Vitamin D, calcium supplements, multivitamins do not prevent or treat CVD: JACC
Delhi: Two recent reviews have found dietary supplements, particularly vitamin D and calcium to be futile for the prevention of cardiovascular disease (CVD). The reviews are published in the Journal of the American College of Cardiology.
The first review by Erin D. Michos, Johns Hopkins University, Baltimore, Maryland, USA, and colleagues examined the currently available evidence investigating whether vitamin D and calcium supplements are helpful, harmful, or neutral for cardiovascular health.
They suggested to discourage the use of supplemental vitamin D for cardiovascular health as there is no solid evidence including from recent randomized controlled trials, that it provides any benefit for cardiovascular risk reduction.
Further, some (but not all) observational and RCT studies of calcium supplementation have suggested potential for cardiovascular harm. So, calcium supplementation should be used cautiously, striving for recommended intake of calcium predominantly from food sources
"Although vitamin D does not appear to be harmful to cardiovascular health, the lack of a demonstrable benefit of supplementation in RCTs should discourage its use for this purpose, favoring optimizing vitamin D status through dietary intake and modest sunlight exposure instead and reserving vitamin D supplements only for documented 25(OH)D deficiency," wrote Michos and colleagues.
"Calcium supplements are widely used for optimizing bone health; however, studies have emerged that suggest potential for cardiovascular harm. Therefore, calcium supplementation should be used cautiously and judiciously, and achievement of recommended daily allowances of calcium from dietary food sources should be encouraged," they concluded.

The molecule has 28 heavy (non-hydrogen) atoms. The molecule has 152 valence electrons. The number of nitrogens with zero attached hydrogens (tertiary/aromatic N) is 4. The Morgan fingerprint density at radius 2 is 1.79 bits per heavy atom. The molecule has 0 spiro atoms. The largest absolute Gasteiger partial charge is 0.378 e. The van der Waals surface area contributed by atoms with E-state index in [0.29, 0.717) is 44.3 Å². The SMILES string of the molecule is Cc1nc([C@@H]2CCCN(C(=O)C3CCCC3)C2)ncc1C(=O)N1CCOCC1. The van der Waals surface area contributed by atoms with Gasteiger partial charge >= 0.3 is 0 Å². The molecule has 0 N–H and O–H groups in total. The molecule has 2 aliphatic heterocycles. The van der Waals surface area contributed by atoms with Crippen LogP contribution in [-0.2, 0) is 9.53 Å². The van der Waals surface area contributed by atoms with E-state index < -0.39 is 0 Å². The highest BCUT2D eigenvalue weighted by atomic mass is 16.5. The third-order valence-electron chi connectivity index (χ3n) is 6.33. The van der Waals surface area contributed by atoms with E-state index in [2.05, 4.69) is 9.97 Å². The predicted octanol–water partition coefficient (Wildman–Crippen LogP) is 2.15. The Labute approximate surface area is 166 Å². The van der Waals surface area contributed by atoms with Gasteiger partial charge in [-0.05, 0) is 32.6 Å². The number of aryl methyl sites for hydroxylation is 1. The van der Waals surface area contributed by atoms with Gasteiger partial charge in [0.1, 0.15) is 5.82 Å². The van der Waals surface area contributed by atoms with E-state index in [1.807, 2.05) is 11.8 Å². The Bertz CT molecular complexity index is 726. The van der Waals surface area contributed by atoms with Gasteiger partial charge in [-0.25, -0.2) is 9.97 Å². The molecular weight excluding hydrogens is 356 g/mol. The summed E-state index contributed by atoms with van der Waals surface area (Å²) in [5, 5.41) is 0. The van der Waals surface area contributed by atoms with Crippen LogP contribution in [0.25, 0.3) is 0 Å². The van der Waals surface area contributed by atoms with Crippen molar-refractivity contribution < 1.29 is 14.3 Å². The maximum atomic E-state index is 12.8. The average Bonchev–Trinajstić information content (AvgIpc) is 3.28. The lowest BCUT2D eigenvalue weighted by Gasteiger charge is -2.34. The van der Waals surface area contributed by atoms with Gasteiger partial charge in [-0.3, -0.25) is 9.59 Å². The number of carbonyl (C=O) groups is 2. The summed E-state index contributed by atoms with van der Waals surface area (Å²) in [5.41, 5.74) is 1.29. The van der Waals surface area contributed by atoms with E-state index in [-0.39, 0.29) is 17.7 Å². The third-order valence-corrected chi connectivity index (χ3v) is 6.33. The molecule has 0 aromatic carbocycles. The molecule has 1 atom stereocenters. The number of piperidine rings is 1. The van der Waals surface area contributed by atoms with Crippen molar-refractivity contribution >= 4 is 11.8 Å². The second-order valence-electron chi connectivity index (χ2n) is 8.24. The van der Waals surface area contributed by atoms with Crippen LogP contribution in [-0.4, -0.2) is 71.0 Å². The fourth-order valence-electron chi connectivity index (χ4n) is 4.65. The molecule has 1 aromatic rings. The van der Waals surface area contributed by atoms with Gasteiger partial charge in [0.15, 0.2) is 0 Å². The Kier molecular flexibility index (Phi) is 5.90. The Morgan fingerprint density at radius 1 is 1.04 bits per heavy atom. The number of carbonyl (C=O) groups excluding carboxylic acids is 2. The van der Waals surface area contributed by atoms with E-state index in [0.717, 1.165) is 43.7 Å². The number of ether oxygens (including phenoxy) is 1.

The second review by David Jenkins, University of Toronto, Toronto, Ontario, Canada, and colleagues, is an update of the previous 2018 systematic review and meta-analysis of vitamin and mineral supplementation on cardiovascular disease outcomes and all-cause mortality.
In this review the researchers came to similar conclusions. In an analysis of 35 randomized, controlled trials that evaluated the harms and benefits of vitamin D, calcium, vitamin C, and multivitamins, the data "continue to show no consistent benefit for the prevention of cardiovascular disease, MI, or stroke, nor is there a benefit for all-cause mortality," wrote the authors.
"No effect was seen for the commonly used multivitamins, vitamin D, calcium, and vitamin C, and an increased risk was seen with niacin (with statin) for all-cause mortality. Conclusive evidence for the benefit of supplements across different dietary backgrounds, when the nutrient is sufficient, has not been demonstrated," they explained.
"Conclusive evidence for the benefit of any supplement across all dietary backgrounds (including deficiency and sufficiency) was not demonstrated; therefore, any benefits seen must be balanced against possible risks," Jenkins and colleagues concluded.
1) Vitamin D, Calcium Supplements, and Implications for Cardiovascular Health by Michos et al, published in the Journal of the American College of Cardiology, DOI: https://www.jacc.org/doi/10.1016/j.jacc.2020.09.617
2) Supplemental Vitamins and Minerals for Cardiovascular Disease Prevention and Treatment by Jenkins et al, published in the Journal of the American College of Cardiology. DOI: https://www.jacc.org/doi/10.1016/j.jacc.2020.09.619